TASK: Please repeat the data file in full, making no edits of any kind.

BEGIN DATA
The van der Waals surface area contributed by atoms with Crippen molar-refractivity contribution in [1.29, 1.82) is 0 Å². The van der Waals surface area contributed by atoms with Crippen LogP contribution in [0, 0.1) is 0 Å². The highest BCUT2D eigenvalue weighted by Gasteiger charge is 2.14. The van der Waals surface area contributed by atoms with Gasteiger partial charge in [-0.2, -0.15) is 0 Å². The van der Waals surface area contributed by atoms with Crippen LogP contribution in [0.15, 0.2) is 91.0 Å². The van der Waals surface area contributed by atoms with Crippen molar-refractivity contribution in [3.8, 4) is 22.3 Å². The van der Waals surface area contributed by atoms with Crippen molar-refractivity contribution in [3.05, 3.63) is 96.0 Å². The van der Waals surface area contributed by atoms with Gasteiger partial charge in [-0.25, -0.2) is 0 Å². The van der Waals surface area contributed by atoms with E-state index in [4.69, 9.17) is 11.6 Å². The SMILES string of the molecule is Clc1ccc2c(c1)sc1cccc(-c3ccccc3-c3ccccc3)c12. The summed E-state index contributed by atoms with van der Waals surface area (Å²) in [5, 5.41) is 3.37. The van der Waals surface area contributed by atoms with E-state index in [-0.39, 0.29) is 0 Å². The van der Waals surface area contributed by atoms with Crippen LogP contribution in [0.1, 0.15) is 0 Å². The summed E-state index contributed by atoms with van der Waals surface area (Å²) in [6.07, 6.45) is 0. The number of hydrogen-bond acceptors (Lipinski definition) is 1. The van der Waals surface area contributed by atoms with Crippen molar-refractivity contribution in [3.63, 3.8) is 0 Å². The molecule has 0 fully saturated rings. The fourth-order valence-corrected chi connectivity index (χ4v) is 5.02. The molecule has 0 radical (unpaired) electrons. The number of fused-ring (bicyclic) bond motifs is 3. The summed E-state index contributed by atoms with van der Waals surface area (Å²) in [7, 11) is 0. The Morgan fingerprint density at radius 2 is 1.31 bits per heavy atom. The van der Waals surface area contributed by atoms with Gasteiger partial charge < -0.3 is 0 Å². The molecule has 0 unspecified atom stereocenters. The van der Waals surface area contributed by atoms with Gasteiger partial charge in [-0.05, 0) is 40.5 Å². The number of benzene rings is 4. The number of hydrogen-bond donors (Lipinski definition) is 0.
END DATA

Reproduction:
The van der Waals surface area contributed by atoms with Crippen molar-refractivity contribution in [1.29, 1.82) is 0 Å². The van der Waals surface area contributed by atoms with Crippen LogP contribution in [0, 0.1) is 0 Å². The highest BCUT2D eigenvalue weighted by Gasteiger charge is 2.14. The van der Waals surface area contributed by atoms with Gasteiger partial charge in [-0.2, -0.15) is 0 Å². The van der Waals surface area contributed by atoms with Crippen LogP contribution in [0.15, 0.2) is 91.0 Å². The van der Waals surface area contributed by atoms with Crippen molar-refractivity contribution in [3.8, 4) is 22.3 Å². The van der Waals surface area contributed by atoms with Crippen molar-refractivity contribution in [3.05, 3.63) is 96.0 Å². The van der Waals surface area contributed by atoms with Gasteiger partial charge in [-0.25, -0.2) is 0 Å². The van der Waals surface area contributed by atoms with E-state index in [4.69, 9.17) is 11.6 Å². The SMILES string of the molecule is Clc1ccc2c(c1)sc1cccc(-c3ccccc3-c3ccccc3)c12. The summed E-state index contributed by atoms with van der Waals surface area (Å²) in [5, 5.41) is 3.37. The van der Waals surface area contributed by atoms with E-state index in [-0.39, 0.29) is 0 Å². The van der Waals surface area contributed by atoms with Crippen LogP contribution in [0.1, 0.15) is 0 Å². The summed E-state index contributed by atoms with van der Waals surface area (Å²) in [6.07, 6.45) is 0. The number of hydrogen-bond acceptors (Lipinski definition) is 1. The van der Waals surface area contributed by atoms with Crippen molar-refractivity contribution in [3.63, 3.8) is 0 Å². The molecule has 0 fully saturated rings. The fourth-order valence-corrected chi connectivity index (χ4v) is 5.02. The molecule has 0 radical (unpaired) electrons. The number of fused-ring (bicyclic) bond motifs is 3. The summed E-state index contributed by atoms with van der Waals surface area (Å²) in [7, 11) is 0. The Morgan fingerprint density at radius 2 is 1.31 bits per heavy atom. The van der Waals surface area contributed by atoms with Gasteiger partial charge < -0.3 is 0 Å². The molecule has 0 unspecified atom stereocenters. The van der Waals surface area contributed by atoms with Gasteiger partial charge in [-0.05, 0) is 40.5 Å². The number of benzene rings is 4. The number of hydrogen-bond donors (Lipinski definition) is 0.